Herblock: The Black & The White: Tribeca Review
Director Michael Stevens (son of George Stevens, Jr.) celebrates the late editorial cartoonist.
NEW YORK — Capturing the spirit of an artist and the quickly-fading moment in media history when his work could have real nationwide impact, Michael Stevens' Herblock: The Black & The White pays homage to the great editorial cartoonist with testimonials from a who's-who of D.C. journalists and opinion-makers. The smart doc will play great on TV, but fine production values and a broad historical scope would be welcomed in niche theatrical bookings as well.
Born Herbert Block in Chicago, the artist was a tyke in 1918 when he scrawled the likeness of Kaiser Wilhelm on the sidewalk -- the better for neighbors to walk all over him. He began getting paid for such cartoons in his teens, won a Pulitzer early on, and (after a stint with the Army during WWII) was recruited by publisher Eugene Meyer, who had bought the Washington Post in a bankruptcy auction and was about to transform it into a great paper. If he wasn't already, Herblock was soon to be the "most feared editorial cartoonist in the country."
Stevens gets off to a rocky start, with Rob Mathes' grandiose score and an overuse of D.C. icons seeming to introduce a film that will drown in self-importance. His use of actor Alan Mandell to deliver Block's philosophies occasionally feels stagey, and will confuse viewers who mistake it for actual interview footage shot before his death in 2001.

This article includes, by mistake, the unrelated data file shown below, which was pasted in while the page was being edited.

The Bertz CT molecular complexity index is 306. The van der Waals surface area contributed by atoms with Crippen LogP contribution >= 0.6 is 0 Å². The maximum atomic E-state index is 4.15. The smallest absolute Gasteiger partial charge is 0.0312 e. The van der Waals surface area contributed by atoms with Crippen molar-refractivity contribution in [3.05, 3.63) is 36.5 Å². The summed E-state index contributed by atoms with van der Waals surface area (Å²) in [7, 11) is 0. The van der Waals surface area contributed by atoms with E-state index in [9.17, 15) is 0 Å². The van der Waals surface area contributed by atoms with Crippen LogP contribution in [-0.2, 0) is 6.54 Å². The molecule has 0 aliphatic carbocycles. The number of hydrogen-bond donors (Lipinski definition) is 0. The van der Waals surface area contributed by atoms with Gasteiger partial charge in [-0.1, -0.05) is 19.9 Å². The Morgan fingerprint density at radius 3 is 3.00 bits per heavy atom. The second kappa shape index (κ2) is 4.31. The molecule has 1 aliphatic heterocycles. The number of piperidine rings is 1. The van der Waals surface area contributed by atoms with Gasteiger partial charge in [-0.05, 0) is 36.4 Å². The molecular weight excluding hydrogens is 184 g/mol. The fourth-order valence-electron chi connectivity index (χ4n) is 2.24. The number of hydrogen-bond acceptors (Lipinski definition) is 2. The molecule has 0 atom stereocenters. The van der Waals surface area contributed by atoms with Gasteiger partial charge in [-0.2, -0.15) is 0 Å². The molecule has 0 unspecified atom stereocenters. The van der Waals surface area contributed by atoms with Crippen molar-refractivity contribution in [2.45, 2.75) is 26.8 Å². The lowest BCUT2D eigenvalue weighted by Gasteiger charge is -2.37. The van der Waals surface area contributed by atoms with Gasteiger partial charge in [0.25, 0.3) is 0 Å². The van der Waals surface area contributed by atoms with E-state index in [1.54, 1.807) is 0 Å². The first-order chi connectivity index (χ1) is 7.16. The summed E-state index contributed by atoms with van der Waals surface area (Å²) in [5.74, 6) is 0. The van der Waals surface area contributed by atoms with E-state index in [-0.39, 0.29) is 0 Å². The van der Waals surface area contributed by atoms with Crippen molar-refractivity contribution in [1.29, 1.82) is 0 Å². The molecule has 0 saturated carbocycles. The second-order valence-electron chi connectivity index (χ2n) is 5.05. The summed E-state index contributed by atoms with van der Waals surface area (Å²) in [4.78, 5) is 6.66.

But the film's subject and the clear-eyed assessments of its many interviewees quickly redeem it. Marquee-level journalists like Ted Koppel and David Brooks testify to Block's overall influence, while former Post colleagues (including Ben Bradlee and Gwen Ifill) provide amusing color about what it was like to work near a man who appeared to have no outside life; Carl Bernstein and Bob Woodward are especially welcome during discussion of the Watergate period, suggesting that Block intuitively understood the truth of that scandal before they were anywhere near it.
Using plenty of examples of his cartoons, Stevens follows Block as he champions FDR liberalism, opposes the influence of money in politics, and uses his pen to make it impossible to look at Richard Nixon and Joe McCarthy without seeing craven villains. (Herblock coined the term "McCarthyism" in a famous comic panel, and crafted an immortal image by subverting the sentiment "I am not a crook.")
Present-day satirists Jon Stewart and Lewis Black offer appreciations, marveling at what the cartoonist could do with just one picture per day. But although Stevens spends some time with the similarly influential Jules Feiffer, the film offers little sense that Herblock wasn't the only artist of his type: Mention is made of 19th-century political cartoonists, but not of the peers who competed in other newspapers during the roughly seven decades of Herblock's reign.
Room could have been made for that useful context if Stevens had omitted a sequence lamenting the state of contemporary news that, while aligned with Herblock's values, doesn't concern him directly and rehashes arguments familiar to any viewer concerned enough about the world to be watching a doc about political cartoons.
Production Company: The Stevens Company
Cast: Alan Mandell
Director: Michael Stevens
Screenwriters: Sara Lukinson, Michael Stevens
Producers: Michael Stevens
Executive producers: George Stevens, Jr.
Director of photography: Zoran Popovic
Music: Rob Mathes
Editor: Jake Hamilton
No rating, 94 minutes